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Joann Weidner-Kasheimer v. Harold Nelson and Lance Adams

September 2, 2011


The opinion of the court was delivered by: Proud, Magistrate Judge:


This matter is before the Court on defendants' Motion for Summary Judgment. (Doc. 47). Plaintiff filed a response in opposition at Doc. 54. With leave, defendants filed a reply at Doc. 57.

Plaintiff, who is white, is a former employee of the Illinois State Police. In 2007, while she was employed in another division, she applied for a position as an investigator in the Division of Internal Investigations (DII). She was unsuccessful; John Merrifield, an African-American male, got the job. Believing that she had been the victim of discrimination, she filed suit against two of her superior officers.

Ms. Weidner-Kasheimer brings two claims against defendants, both of which are brought pursuant to 42 U.S.C. §1983. She claims that she was passed over in favor of a less-qualified black applicant because of her race, in violation of the Fourteenth Amendment equal protection clause and 42 U.S.C. §1981. She also claims that her application was denied in retaliation for her exercise of her First Amendment rights by speaking before an Illinois Supreme Court committee in 2003.

This Court has jurisdiction pursuant to 28 U.S.C. §1331. All parties consented to final disposition by a magistrate judge pursuant to 28 U.S.C. §636(c). See, Docs. 22, 27 & 29.

Standard for Summary Judgment

Summary judgment is appropriate where the pleadings, the discovery and disclosure materials on file, and any affidavits show that there is no genuine issue of material fact and that the moving party is entitled to judgment as a matter of law. Estate of Suskovich v. Anthem Health Plans of Virginia, Inc., 553 F.3d 559, 563 (7th Cir. 2009), citing Fed. R. Civ. P. 56(c). Accord, Breneisen v. Motorola, Inc., 512 F.3d 972 (7th Cir. Cir. 2008); Levy v. Minnesota Life Ins. Co., 517 F.3d 519 (7th Cir. 2008).

In ruling on a summary judgment motion, the Court construes all facts and reasonable inferences in the light most favorable to the non-moving party (here, plaintiff). Lloyd v. Swifty Transp., Inc., 552 F.3d 594, 600 (7th Cir. 2009); TAS Distributing Co., Inc. v. Cummins Engine Co., Inc., 491 F.3d 625, 630 (7th Cir. 2007); Reynolds v. Jamison, 488 F.3d 756, 764 (7th Cir. 2007).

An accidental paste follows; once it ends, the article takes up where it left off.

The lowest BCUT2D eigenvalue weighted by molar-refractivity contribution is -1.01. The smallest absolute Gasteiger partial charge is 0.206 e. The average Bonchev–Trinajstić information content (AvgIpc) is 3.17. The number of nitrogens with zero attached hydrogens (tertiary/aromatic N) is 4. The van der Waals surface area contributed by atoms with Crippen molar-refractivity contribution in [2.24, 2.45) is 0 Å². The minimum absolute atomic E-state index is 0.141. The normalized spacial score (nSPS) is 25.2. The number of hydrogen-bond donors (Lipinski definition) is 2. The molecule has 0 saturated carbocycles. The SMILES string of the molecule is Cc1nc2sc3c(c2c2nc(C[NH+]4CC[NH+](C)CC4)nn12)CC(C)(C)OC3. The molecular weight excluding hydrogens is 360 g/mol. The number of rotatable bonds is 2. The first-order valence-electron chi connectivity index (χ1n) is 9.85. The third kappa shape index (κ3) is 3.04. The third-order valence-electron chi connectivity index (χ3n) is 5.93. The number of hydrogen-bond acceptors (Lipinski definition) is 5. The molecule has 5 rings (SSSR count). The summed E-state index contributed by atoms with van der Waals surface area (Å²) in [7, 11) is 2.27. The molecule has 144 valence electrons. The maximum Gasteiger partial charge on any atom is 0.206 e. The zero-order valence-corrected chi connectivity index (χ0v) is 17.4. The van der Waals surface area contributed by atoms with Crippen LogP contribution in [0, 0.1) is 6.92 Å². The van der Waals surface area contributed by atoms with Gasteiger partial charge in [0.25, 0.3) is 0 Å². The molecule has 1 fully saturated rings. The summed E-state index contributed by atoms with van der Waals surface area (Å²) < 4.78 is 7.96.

In response to summary judgment, the non-movant cannot rest on his pleadings. Rather, the non-movant must provide evidence on which the jury or court could find in his favor. Maclin v. SBC Ameritech, 520 F.3d 781, 786 (7th Cir. 2008).


This overview of the facts is mostly taken from plaintiff's memorandum, Doc. 54, pp. 2-7. Unfortunately, plaintiff's memorandum misstates the facts in several important respects. Where plaintiff's statement conflicts with the record, the Court will cite to the record.

Ms. Weidner-Kasheimer began working for the ISP in 1985, and became an investigator in 1993. She retired from the ISP in 2009.

Plaintiff transferred into the DII in 2001. She received good performance reviews. Her statement of facts says that, in 2003, she requested and received permission to testify, in her personal capacity, before an Illinois Supreme Court commission regarding grandparents' rights.*fn1

However, the document she cites in support of this statement does not refer to testimony before the Illinois Supreme Court. The document she cites to is an e-mail in which she states that she had been "accepted to the Grandparents Raising Grandchildren task force" of the Illinois Department of Aging, and that she intended to attend a task force meeting on March 4, 2003. She was "requesting clarification on policy issues" concerning her participation. Doc. 48, Ex.3, p. 29. The Court has searched in vain for any exhibit which supports plaintiff's contention that she sought and received permission to testify before the Illinois Supreme Court. This statement in her brief is contradicted by her own deposition, in which plaintiff testified that she did not inform her chain of command in advance that she would be speaking before the Supreme Court committee. Doc. 54, Ex. 16, p. 2.

In any event, during her testimony before the Supreme Court committee, plaintiff did not identify herself as an employee of the ISP. Her testimony was recorded and part of it was broadcast or referred to on the radio. Defendant Lance Adams, who was then an Area Commander in plaintiff's chain of command, heard a reference to plaintiff's testimony on the radio. Adams noted in her next evaluation that she had exercised poor judgment by testifying without first clearing the contents of her remarks with her superior officers.

Plaintiff transferred out of DII at her request in 2004.

In March, 2007, the ISP posted vacancy announcements for two DII investigator positions in the Collinsville, Illinois, office. Three candidates applied: John Merrifield, Pete Goodman, and plaintiff. A panel was formed to interview the candidates and make recommendations. The members of the panel were Gerald Jenkins, Morrie Fraser and Terry Campbell According to plaintiff, it was "clear" that Goodman would get one of the jobs because he was already working in an acting capacity as a DII investigator. Plaintiff does not base her claims on the fact that Goodman got one of the jobs.

After the interviews, Campbell and Fraser told Jenkins that they favored plaintiff over Merrifield. Jenkins replied that "Colonel Nelson won't be happy with that." Jenkins then met with Colonel Nelson and informed him that Fraser and Campbell recommended WeidnerKasheimer, but that Jenkins recommended Merrifield. ...

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